Today’s post comes from guest contributor Peter Essele, a portfolio manager on Commonwealth’s Preferred Portfolio Services® Select platform.
Coming out of the financial crisis, one of the darling trades for many investors was the bank loan (i.e., floating-rate) space because of its low duration and supposed ability to withstand a rise in interest rates. The selling point was that the “floating-rate” component of the investment’s yield would offer an increasing payout when rates began to rise. So why are prices declining instead?
How we got where we are today
In the early days of the recovery, a significant amount of assets rushed into the space (Figure 1), resulting in a host of new products that allowed investors access to this unique area of the capital markets. The consequence of this strong demand was a decrease in covenants on new deals (meaning easier borrowing standards for issuers) and an increase in prices across the spectrum. Now, three years after the beginning of the loan “gold rush,” many investors have been left scratching their heads and wondering why floating-rate funds have been experiencing price declines when the market feels that the Federal Reserve is finally going to raise rates.
Figure 1. Monthly Flows into Floating Rate Funds (2012–2015)
Source: Morningstar® Direct
Why the price declines?
There are a couple of reasons why the loan market is seeing outflows, but the most notable is probably the realization by Main Street investors that floating-rate fund yields are not tied to interest rates. In most cases, they’re based on 30- to 60-day LIBOR numbers. Consequently, if the 10-year Treasury yield rises and short-term rates stay the same, there is no increase in the yield of a floating-rate fund. Why not?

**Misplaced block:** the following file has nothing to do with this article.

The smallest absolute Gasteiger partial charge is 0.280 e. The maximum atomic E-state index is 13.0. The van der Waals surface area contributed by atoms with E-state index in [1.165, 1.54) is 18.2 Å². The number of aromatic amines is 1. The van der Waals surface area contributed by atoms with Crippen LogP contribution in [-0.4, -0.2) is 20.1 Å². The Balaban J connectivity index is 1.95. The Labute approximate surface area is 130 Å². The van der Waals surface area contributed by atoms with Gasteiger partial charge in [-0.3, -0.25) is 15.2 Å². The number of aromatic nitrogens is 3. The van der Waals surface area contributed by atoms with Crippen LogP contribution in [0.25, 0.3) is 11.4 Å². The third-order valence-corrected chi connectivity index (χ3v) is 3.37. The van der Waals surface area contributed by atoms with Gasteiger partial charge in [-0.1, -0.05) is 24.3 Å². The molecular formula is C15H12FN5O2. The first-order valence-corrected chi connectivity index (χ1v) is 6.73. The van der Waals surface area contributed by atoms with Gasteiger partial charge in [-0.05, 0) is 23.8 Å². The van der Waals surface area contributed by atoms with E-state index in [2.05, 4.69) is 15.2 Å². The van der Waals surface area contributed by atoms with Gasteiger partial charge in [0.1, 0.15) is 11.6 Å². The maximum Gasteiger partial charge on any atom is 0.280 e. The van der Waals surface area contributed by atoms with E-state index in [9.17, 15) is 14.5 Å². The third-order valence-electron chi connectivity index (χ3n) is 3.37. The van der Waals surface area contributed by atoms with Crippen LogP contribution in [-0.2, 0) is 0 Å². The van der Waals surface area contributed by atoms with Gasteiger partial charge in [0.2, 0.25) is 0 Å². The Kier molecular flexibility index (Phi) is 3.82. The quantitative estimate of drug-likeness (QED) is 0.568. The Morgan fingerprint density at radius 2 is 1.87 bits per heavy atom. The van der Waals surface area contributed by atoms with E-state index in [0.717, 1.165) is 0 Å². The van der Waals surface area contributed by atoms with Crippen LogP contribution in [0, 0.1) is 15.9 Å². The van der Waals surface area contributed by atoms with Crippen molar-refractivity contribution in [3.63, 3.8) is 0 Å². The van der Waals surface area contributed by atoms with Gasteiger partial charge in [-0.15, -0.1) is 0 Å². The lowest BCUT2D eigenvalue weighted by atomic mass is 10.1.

Bank loan yields are based on a spread above short-term interest rates, such as LIBOR, which tends to be closely aligned with the fed funds rate. With the fed funds rate anchored at 0.25 percent since 2008, investors have seen their floating-rate yields stalled while broader interest rates on the longer end of the curve have, at certain times in the recent past, moved higher.
This notion, combined with the effect of the energy sector on the loan market, has led to frustrated investors and outflows because of underperformance, which has led to additional price declines and still more outflows.
Will the yields for bank loan funds increase when the Fed raises short-term rates?
Well, not exactly. Why not? Because of something called a LIBOR floor that was incorporated into a majority of floating-rate deals made after the financial crisis.
A floor protects investors from a decline in LIBOR so that the yield remains stable. The average floor in the market is currently around 1 percent. According to Voya Investments, this accounts for about 92 percent of floating-rate loans issued. If LIBOR moves below this 1-percent floor, the yield offered to investors would remain at 1 percent plus a cushion.
Certainly, this is an attractive feature to have in place. But with 60-day LIBOR well below the 1-percent floor, there would need to be a 0.75-percent to 1-percent move higher in LIBOR before there would be a reset of the yield for a loan fund. As mentioned previously, LIBOR is closely tied to the fed funds rate. Consequently, Fed Chair Janet Yellen and her dovish backers would need to raise rates roughly 1 percent before floating-rate loan investors would experience any improvement in the yield on their investments.